Enter Shikari - A Flash Flood of Colour Review

A Flash Flood of Colour feels like a culmination of 9 years of work to create a selection of songs that combine the best parts of previous albums Take To The Skies and Common Dreads.

rating: 5

In their own words, Enter Shikari have been €˜abusing music genre€™s worthless boundaries since 2003€™, and their third full length album A Flash Flood of Colour feels like a culmination of those 9 years of work to create a selection of songs that combine the best parts of previous albums Take To The Skies and Common Dreads, whilst also being something completely fresh and exciting. Opening track 'System' is a great display of how far the lyrical prowess of the band has evolved since their inception. Rou Reynolds€™ vocal delivery is perfect throughout the album, and the opening verse to System is a real highlight; reminiscent of the spoken-word style that dominated 2008€™s Common Dreads, but with a real poetic element to it. Closing track 'Constellations' is another example of the poetic lyrics the band is capable of, with a story-telling dialogue in the vein of Scroobius Pip. Elsewhere, the band spread their now trademark political messages through their lyrics, such as the minute long speech at the beginning of 'Ghandi Mate, Ghandi', and whilst you may not agree with the outspoken nature of the band, they should be applauded for giving their audience a chance to engage in politics without them really noticing. Although there are some very serious themes discussed on the album, Enter Shikari haven€™t lost any of their sense of humour that they are well known for. Breaks in songs for conversation between the band such as the end of lead single 'Sssnakepit' and the middle of Ghandi Mate, Ghandi that gives the song its namesake show a not entirely serious side of the band, creating the image of a group of four guys in a studio making music for the sheer hell of it, ignoring the corporate bullshit that has taken over the music industry. In fact, the whole Ghandi track is probably the most ridiculous thing the band has ever put out, like a turbo-charged evolution of Zzzonked from Common Dreads, but if a band can€™t have fun with their music, what€™s the point in making it? That€™s not to say that they haven€™t put their heart and soul into this album, because the musicianship could not be better. If you buy this album just for one track, it should be 'Warm Smiles Do Not Make You Welcome Here', if only for the incredible latter half of the track. Combining guitar melodies with huge percussion, electro and gang vocals, it shows the real chances for innovation that there are in rock music today, innovation which Enter Shikari are at the forefront of. The dubstep infused breakdowns are heavier than ever, but they feel like they really fit within the context of the songs, not just thrown in to get the biggest moshpit possible at live shows as so many hardcore bands do nowadays. This is the evidence of a band not content with resting on their past and releasing the same album over and over again, it is a band that are constantly evolving and even with their laid back nature (and this is a term I can€™t stand using) they have matured greatly since their first album back in 2006. The real brilliance of this album is regardless of the amount of different structures and musical genres that can be found during its 42 minutes, it is still easily accessible to its listeners. The idea that it is being played on daytime Radio 1 and is in with a good chance to be crowned the UK€™s number one album this weekend shows what an exciting time it is to be a music fan in 2012. And if the world is really going to end this year, I can€™t think of a better way for it to be soundtracked. Enter Shikari's third album 'A Flash Flood of Colour' is available now.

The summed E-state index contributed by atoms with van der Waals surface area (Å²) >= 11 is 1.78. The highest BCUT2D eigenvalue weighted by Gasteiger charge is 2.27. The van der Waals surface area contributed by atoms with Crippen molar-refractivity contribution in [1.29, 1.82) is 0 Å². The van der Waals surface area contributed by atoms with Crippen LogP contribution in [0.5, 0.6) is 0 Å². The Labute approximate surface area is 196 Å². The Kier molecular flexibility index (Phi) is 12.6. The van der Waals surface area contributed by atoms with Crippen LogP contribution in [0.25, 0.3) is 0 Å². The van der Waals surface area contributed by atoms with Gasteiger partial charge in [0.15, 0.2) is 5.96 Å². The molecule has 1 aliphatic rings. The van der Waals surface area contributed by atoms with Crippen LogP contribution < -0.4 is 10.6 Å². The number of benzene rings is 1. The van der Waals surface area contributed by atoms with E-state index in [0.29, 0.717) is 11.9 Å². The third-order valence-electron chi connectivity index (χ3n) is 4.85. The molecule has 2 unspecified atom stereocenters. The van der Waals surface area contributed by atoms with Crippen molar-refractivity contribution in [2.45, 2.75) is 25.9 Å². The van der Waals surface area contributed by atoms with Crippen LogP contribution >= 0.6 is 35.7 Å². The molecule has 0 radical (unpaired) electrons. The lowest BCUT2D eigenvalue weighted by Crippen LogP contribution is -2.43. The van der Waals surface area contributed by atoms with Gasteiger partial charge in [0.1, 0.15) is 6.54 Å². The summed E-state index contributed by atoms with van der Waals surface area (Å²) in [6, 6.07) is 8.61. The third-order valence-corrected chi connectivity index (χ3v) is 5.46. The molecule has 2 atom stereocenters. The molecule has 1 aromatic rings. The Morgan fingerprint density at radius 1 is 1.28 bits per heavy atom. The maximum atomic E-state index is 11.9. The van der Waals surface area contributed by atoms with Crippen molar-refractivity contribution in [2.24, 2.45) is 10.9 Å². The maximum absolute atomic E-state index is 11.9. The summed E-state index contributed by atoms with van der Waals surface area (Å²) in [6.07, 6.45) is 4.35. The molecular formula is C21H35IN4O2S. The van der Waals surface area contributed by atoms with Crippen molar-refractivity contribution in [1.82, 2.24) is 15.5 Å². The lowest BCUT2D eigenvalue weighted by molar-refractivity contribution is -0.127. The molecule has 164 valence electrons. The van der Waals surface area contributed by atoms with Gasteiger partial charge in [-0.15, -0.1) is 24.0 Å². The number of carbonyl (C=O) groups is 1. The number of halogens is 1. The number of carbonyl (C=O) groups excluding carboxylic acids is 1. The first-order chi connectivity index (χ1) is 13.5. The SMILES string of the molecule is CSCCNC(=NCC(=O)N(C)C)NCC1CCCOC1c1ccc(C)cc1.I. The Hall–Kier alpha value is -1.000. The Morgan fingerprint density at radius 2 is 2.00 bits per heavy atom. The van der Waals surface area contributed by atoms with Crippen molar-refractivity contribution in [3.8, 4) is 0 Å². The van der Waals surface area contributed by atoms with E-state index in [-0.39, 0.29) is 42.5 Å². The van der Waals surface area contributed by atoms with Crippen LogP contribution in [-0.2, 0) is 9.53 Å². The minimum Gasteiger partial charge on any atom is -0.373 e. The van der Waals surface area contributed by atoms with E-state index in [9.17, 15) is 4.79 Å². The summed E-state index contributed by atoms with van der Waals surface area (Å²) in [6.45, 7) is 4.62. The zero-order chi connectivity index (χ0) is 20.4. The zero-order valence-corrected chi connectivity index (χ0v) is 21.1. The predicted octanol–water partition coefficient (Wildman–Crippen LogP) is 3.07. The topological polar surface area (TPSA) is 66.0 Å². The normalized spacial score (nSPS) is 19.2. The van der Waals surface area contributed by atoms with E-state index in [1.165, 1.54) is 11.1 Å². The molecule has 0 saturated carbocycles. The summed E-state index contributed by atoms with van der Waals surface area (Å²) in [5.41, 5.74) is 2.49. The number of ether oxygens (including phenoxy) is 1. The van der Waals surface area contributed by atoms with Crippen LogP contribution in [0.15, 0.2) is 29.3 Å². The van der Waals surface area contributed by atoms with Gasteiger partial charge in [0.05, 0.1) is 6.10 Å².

Multimedia journalism student at Bournemouth University, my dream is to one day be paid to lie in bed, listen to music, and go to gigs. Follow me on Twitter @dandonnelly_ or find me on last.fm @DanDy57.